2. Curcumin for COPD
Chronic obstructive pulmonary disease (COPD) is a group of progressive inflammatory lung diseases. COPD causes blockage in lung airways and causes symptoms such as breathing difficulty, ongoing cough, green sputum, wheezing, and tightness in the chest.
COPD causes respiratory symptoms, a gradual decline in lung function, and even death if inflammatory responses are not managed. COPD can further increase one’s risk of developing pneumonia, lung cancer, and heart disease.
There are two main types of COPD:
Smoking is the leading cause of COPD and also triggers COPD flare-ups. Growing evidence suggests that inflammation associated with COPD is not only limited to lungs but also spills into circulation, affecting other organs including the blood vessels. Research shows that active smokers as well as ex-smokers with COPD are at an increased risk of developing lung cancer, cardiovascular disease, and diabetes.
Unfortunately, COPD doesn’t respond too well to anti-inflammatory medications such as topical corticosteroids. It is observed that patients with COPD tend to develop resistance to steroids that are often recommended to manage COPD. Steroids influence the activity of a specific enzyme, known as histone deacetylase (HDAC) 2, to slow down inflammation. However, oxidative stress reduces the activity and expression of (HDAC) 2 in patients with COPD and severe asthma.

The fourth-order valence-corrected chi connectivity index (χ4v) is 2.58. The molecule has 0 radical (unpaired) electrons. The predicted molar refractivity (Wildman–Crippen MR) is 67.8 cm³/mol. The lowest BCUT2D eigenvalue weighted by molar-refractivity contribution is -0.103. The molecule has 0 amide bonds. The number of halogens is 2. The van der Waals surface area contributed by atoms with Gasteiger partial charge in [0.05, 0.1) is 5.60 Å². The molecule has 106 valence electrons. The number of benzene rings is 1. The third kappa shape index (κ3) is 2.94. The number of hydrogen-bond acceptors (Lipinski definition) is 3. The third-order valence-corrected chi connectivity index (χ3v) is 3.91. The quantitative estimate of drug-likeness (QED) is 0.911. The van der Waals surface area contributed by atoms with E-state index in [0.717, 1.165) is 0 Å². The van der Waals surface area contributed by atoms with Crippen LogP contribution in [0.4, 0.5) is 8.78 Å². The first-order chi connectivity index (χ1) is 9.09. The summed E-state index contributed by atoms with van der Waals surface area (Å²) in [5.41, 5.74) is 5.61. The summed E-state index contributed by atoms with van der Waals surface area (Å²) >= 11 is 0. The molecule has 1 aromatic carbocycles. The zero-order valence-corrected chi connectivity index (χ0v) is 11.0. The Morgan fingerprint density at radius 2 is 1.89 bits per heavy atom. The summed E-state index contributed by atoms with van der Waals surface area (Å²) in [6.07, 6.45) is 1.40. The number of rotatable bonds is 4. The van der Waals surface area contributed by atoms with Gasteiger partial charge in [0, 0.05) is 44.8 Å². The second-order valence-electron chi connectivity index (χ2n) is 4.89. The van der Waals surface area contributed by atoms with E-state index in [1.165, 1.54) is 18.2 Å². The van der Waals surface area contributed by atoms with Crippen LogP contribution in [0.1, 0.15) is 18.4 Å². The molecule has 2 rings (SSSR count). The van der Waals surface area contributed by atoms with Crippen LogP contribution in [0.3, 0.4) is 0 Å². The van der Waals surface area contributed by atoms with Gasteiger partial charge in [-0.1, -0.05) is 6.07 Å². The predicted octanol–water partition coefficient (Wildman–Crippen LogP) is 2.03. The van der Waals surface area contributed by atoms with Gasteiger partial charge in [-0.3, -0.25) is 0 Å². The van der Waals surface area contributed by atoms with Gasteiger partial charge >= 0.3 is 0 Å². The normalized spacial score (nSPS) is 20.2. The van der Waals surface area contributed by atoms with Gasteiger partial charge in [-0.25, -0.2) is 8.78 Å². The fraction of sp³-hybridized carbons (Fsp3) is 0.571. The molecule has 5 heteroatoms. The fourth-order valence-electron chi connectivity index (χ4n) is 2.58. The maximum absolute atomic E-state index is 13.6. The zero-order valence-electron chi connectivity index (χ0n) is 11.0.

Quitting smoking is obviously the best thing to do if you want to protect your lungs, prevent COPD, and improve its symptoms. However, smoking is highly addictive and challenging to quit. It is important to find effective approaches that can help bring down inflammation and improve symptoms in patients with COPD.
This is where curcumin can help, as it:
- Reduces oxidative stress which leads to inflammation
- Reduces inflammation in the airways by controlling the production and activity of inflammatory molecules
- Reverses steroid resistance, commonly observed in patients with COPD and asthma. Curcumin achieves this by improving the activity and expression of enzymes, which are affected by oxidative damage in patients with COPD. 
3. Curcumin for smokers: Protects lungs
Benzo(a)pyrene belongs to a group of chemicals called polycyclic aromatic hydrocarbons (PAH) and is known to play a big role in the development of cancer. Cigarette smoking is a prominent cause of lung cancer and benzo(a)pyrene is a major cancer-producing substance present in cigarette smoke. In fact, the International Agency for Research on Cancer (IARC) has listed BAP as a Group 1 carcinogen.
It may cause lung cancer by activation of nuclear factor-kappaB, a protein that plays a central role in inflammatory pathways and cancer development. The by-products produced during the metabolism of BAP cause dangerous free radicals that cause oxidative stress in the cells. Also, BAP metabolites bind to DNA and cause DNA damage which can result in genetic mutations. Both these mechanisms triggered during BAP exposure play a big role in the initiation and progression of lung cancer.